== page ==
Again, this is only one aspect of a complex series of events that unfolded during those March days, but it does show rather vividly how well-intentioned regulation can go awry.

You and I, paragons of financial prudence, keep six months’ living expenses in cash, right? But you know what, not everybody does. Politicians force us to send our children to school, force us to buy health insurance, force us to pay into the rotten Ponzi scheme called Social Security, force us to build our home deck railings with openings between verticals not exceeding four inches. If all that is OK, why shouldn’t our nanny government force us all to maintain a cash reserve? Now suppose we were never allowed to touch that reserve even in a sudden crisis? What kind of crazy reserve would that be?

Preposterous, but that’s how unbending capital requirements worked out in the banking system on March 16. Yet when the story of that week is written, Elizabeth Warren and her ilk will slant it as just another market failure calling for more and stricter regulations. As Mises taught, those regulations will trigger still more unforeseen problems and the cycle will continue unto full socialism in banking.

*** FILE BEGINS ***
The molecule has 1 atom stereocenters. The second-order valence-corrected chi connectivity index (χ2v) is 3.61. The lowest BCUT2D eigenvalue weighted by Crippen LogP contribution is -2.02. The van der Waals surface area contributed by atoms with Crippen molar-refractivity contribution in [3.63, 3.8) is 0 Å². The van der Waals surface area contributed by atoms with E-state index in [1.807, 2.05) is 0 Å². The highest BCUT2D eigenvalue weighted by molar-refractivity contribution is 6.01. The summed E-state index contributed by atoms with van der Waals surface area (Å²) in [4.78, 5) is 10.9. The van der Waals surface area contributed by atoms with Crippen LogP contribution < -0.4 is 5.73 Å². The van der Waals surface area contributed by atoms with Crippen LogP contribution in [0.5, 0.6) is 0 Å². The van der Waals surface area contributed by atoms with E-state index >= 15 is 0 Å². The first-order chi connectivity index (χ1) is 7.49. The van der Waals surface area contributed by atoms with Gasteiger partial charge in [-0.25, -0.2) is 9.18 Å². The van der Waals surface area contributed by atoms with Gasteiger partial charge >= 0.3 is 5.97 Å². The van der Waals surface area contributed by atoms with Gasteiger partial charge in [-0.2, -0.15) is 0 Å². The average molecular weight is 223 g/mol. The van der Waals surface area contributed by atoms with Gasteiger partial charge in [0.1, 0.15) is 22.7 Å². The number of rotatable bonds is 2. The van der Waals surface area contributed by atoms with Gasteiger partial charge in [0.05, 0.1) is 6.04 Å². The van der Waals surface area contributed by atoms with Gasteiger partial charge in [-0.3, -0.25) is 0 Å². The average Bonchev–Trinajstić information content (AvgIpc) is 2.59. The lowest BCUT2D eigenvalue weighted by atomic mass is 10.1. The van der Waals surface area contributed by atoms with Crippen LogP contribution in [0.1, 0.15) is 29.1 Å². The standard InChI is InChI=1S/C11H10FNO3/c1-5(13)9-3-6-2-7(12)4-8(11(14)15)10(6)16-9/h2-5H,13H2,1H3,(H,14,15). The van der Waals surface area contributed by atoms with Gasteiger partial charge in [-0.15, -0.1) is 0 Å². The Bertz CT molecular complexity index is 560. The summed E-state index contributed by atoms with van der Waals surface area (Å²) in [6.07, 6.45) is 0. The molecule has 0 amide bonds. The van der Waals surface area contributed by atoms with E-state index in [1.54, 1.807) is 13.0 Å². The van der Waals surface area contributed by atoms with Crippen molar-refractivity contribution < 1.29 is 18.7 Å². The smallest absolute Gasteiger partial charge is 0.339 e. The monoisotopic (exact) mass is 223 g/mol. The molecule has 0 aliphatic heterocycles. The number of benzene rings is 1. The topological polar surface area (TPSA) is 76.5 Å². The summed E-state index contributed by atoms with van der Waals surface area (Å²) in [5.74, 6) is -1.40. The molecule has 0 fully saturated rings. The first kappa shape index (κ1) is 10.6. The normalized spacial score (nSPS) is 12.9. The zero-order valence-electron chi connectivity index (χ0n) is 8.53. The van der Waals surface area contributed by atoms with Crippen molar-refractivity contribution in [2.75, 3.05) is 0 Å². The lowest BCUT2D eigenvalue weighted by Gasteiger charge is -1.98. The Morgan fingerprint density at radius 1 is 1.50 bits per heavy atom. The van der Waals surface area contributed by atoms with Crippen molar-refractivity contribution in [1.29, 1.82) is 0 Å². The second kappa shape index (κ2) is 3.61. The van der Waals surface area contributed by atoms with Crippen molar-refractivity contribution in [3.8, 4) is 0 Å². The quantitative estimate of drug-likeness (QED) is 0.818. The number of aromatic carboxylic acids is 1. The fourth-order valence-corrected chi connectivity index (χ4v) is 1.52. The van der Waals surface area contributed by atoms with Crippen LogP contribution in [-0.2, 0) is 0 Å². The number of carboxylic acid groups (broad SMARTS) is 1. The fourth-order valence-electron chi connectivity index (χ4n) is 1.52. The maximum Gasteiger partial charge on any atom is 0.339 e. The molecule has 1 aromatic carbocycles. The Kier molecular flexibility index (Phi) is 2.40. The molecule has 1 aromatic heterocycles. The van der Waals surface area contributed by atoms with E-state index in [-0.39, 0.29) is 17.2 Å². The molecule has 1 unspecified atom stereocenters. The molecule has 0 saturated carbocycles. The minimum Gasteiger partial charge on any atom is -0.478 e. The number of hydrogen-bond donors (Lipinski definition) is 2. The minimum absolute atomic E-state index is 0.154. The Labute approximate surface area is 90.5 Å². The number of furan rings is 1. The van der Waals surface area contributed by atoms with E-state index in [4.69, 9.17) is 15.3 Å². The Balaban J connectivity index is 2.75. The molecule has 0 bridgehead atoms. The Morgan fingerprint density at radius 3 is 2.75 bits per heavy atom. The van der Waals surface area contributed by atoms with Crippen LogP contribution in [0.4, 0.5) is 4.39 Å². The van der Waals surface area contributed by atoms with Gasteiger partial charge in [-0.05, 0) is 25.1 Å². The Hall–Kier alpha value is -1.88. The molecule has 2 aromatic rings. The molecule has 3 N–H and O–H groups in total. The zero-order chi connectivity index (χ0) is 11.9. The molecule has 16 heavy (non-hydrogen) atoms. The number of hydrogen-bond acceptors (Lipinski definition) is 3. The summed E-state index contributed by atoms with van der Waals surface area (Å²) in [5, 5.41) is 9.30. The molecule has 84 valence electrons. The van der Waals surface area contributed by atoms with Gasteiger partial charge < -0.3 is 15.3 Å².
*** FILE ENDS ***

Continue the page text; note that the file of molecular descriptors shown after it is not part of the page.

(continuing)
Unless the tide is turned, we must oppose all bank regulation. Punish fraud and theft but otherwise, laissez nous faire! Put the onus on bank managers to exercise prudence with regard to capital backing and other practices like reserve levels or purchase of deposit insurance. Let them earn reputations for sound banking that we small fry can rely on. To be sure, today’s managers don’t want that onus, quite comfortable as they are behind regulators’ skirts. But it’s the only way out of the spiral toward full socialization of banking.

Warren C. Gibson

Warren Gibson

Warren Gibson is retired from two careers: as an engineer and a lecturer in
economics at San Jose State University.